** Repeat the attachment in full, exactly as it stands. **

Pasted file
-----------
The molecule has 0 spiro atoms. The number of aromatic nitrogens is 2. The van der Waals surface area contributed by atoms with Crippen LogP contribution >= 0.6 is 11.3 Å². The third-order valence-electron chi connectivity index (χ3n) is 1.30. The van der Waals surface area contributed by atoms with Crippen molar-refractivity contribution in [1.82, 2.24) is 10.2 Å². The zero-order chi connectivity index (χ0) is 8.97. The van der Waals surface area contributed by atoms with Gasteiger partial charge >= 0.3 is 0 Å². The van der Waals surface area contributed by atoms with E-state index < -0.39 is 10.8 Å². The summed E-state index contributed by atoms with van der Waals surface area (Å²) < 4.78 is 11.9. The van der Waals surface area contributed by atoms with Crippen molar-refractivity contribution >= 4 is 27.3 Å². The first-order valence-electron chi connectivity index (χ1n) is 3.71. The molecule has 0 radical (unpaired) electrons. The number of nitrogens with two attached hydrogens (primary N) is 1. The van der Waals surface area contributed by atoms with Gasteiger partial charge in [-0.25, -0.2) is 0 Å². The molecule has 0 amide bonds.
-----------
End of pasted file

The molecule has 0 spiro atoms. The number of aromatic nitrogens is 2. The van der Waals surface area contributed by atoms with Crippen LogP contribution >= 0.6 is 11.3 Å². The third-order valence-electron chi connectivity index (χ3n) is 1.30. The van der Waals surface area contributed by atoms with Crippen molar-refractivity contribution in [1.82, 2.24) is 10.2 Å². The zero-order chi connectivity index (χ0) is 8.97. The van der Waals surface area contributed by atoms with Gasteiger partial charge >= 0.3 is 0 Å². The van der Waals surface area contributed by atoms with E-state index < -0.39 is 10.8 Å². The summed E-state index contributed by atoms with van der Waals surface area (Å²) < 4.78 is 11.9. The van der Waals surface area contributed by atoms with Crippen molar-refractivity contribution >= 4 is 27.3 Å². The first-order valence-electron chi connectivity index (χ1n) is 3.71. The molecule has 0 radical (unpaired) electrons. The number of nitrogens with two attached hydrogens (primary N) is 1. The van der Waals surface area contributed by atoms with Gasteiger partial charge in [-0.25, -0.2) is 0 Å². The molecule has 0 amide bonds.